To work on the Selma Portrait Project, I traveled back home and lived for five months where I had grown up.
A few weeks ago, at one of the lectures I gave at the University of Alabama, Bill Dooley, the director of the Sarah Moody Gallery introduced me to the audience as someone who "had grown up in and around the Selma area." I thought it was a perfect way to describe my experience.
To be from the Dallas County area is to have the Edmund Pettus Bridge woven into your day to day life. A large part of my experience growing up was driving over the Edmund Pettus Bridge daily. I was driven ovr it almost every day of my life when I lived at home. Returning home, we drove over it almost every day.
Now that I think about it, when I was a kid, the only day we didn't drive over it was usually on Saturdays. Before my parent's divorce, we drove over it to get to school, the store, church...after the divorce, it was a ritual going over the bridge not only for necessities like school but also to go back and forth between each house I lived in.
The bridge became a huge part of my experience of home and of this project. Doug and I were back in Selma for the commemorative walk across the bridge in March. We drove across it almost every day to get into the studio to work on the project. I came to see it as a symbol of the scar that has grown over the wounds inflicted over time--from the Civil War, to the Civil Rights movement and on into the future. For me, the bridge symbolized the scar of having one life split into two separate lives.
The questions and feelings I had around the idea of "home" were what set off my imagination regarding my project and began to dictate its shape. If you've followed along with the progression of this blog, you've seen how I began to explore the idea of how personal identity is shaped by where someone lives. The project ended up becoming much more, but essentially retained its connection to the idea of "home." It wouldn't have worked without Selma...without Alabama...
I think, due to my background, I honestly have never considered myself to be a Californian. I am an Alabamian. It's still my "home." Even though I spend a good part of each year in California, I have a hard time feeling creative unless I go back home. The work I make is a conversation that starts in the South. That back and forth existence today is very similar to what I experienced as a kid. I may even experience that divide between California and Alabama because of what I experienced early in life. There seems to be a holding pattern that I experience until I "get back" to work on something.
In mid June, Doug and I returned to California after working for five months on my sabbatical project. I began making preparations for my upcoming show at the University of Alabama's Sarah Moody Gallery. I began assembling the six two-hour audio collages, created four large cyanotype portraits to be included in the show and rounded out the fabric collage that I had begun in the Wesleyan College gallery. While working to complete the body of imagery, I soon found out that Alabama had been added to the list of "banned" states by California.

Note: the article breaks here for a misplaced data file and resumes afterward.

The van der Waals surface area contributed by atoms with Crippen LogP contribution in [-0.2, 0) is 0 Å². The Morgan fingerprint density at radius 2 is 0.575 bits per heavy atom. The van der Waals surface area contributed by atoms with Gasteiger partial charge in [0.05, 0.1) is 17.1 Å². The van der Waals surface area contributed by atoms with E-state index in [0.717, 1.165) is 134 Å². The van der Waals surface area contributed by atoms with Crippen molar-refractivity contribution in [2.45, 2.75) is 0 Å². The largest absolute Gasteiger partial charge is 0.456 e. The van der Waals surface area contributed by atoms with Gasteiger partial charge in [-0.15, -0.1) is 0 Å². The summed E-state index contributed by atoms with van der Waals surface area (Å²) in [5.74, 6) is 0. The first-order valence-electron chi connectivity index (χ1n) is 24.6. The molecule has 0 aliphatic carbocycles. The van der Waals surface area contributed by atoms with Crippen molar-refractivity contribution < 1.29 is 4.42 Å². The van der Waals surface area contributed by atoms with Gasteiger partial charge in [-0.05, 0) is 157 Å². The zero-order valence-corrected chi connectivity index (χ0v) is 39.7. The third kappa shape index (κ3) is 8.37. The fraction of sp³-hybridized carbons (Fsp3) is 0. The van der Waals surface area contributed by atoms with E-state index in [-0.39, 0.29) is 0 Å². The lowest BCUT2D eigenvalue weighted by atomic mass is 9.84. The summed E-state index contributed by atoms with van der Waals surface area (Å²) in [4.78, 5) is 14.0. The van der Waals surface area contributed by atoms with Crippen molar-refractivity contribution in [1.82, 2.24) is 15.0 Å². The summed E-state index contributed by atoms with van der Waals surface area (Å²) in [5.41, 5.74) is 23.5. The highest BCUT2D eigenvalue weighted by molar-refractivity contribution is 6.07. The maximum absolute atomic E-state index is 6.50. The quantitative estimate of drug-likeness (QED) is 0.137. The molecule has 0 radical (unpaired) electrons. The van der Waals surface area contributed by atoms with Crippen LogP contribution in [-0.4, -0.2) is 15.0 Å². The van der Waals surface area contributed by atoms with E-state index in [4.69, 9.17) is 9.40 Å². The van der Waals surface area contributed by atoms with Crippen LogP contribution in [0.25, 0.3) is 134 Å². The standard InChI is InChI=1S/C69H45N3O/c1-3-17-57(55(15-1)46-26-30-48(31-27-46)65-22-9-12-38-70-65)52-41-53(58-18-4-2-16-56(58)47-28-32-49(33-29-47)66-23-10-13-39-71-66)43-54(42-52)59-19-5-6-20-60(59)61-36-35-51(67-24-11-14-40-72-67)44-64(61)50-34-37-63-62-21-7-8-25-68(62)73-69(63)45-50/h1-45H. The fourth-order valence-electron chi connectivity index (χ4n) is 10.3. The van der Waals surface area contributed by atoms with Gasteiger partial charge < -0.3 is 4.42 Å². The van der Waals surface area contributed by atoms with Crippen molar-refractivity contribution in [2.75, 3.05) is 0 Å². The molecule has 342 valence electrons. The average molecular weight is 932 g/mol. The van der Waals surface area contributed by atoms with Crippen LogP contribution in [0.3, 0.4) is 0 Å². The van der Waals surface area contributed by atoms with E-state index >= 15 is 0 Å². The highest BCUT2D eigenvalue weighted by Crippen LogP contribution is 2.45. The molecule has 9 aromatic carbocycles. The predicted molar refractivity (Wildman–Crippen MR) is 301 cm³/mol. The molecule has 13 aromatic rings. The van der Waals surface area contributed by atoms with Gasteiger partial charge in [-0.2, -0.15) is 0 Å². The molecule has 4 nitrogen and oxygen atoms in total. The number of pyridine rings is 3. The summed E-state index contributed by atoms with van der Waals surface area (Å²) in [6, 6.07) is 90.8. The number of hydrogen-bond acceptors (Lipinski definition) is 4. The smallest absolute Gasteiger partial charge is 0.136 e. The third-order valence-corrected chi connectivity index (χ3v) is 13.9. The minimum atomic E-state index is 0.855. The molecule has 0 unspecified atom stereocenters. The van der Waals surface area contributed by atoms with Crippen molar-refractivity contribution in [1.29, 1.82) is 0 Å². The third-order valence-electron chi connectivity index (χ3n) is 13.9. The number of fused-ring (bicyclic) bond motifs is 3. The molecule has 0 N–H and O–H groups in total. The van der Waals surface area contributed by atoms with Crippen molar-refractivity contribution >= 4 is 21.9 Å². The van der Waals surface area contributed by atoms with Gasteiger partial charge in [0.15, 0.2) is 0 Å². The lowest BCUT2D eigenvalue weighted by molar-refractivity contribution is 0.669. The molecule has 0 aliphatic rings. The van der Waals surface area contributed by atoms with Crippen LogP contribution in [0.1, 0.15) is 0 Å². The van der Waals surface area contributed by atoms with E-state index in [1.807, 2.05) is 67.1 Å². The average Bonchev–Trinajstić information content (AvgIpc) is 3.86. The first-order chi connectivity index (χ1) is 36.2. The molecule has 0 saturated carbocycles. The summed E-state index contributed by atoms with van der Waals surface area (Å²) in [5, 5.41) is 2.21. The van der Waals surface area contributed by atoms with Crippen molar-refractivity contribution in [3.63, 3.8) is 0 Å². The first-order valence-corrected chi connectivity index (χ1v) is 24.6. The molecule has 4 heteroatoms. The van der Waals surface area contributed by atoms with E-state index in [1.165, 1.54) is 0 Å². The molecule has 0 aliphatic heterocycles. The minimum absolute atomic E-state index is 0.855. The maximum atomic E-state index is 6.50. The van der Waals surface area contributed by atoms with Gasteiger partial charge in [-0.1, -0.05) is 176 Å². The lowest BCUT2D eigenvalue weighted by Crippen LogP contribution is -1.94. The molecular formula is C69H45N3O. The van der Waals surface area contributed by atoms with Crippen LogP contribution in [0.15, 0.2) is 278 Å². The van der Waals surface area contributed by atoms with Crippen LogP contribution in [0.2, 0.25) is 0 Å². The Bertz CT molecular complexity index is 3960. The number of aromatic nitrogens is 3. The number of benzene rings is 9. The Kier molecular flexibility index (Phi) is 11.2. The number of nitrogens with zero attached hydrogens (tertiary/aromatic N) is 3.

California Assembly Bill 1887 bans state sponsored travel to states that California feels has discriminatory laws. Alabama was added very late in June, but its addition is retroactive through January 1, 2017.
I was shocked. My college and the district where I have worked for 10+ years informed me that I would not be able to have my funding request approved for travel back to Alabama. The University of Alabama had asked me to return for a series of lectures, some demonstrations of the collodion process and a reception for the show.
After learning more about AB 1887, I became scared that my district would revoke my salary if I did choose to go back to Alabama. After a series of emails and a meeting with my dean, I did find out that I would be allowed to return to Alabama, but that the district would not reimburse me for travel if it was to a banned state. I began the process of trying to plead my case with anyone I could talk to.
I called my faculty representative, my legislators and the attorney general Xavier Becerra, I wrote the governor of CA, the governor of AL...I wrote letters to anyone and everyone...only two people returned my calls. Only one person returned any of my emails or letters, a representative from the Faculty Association for California Community Colleges who tried to help..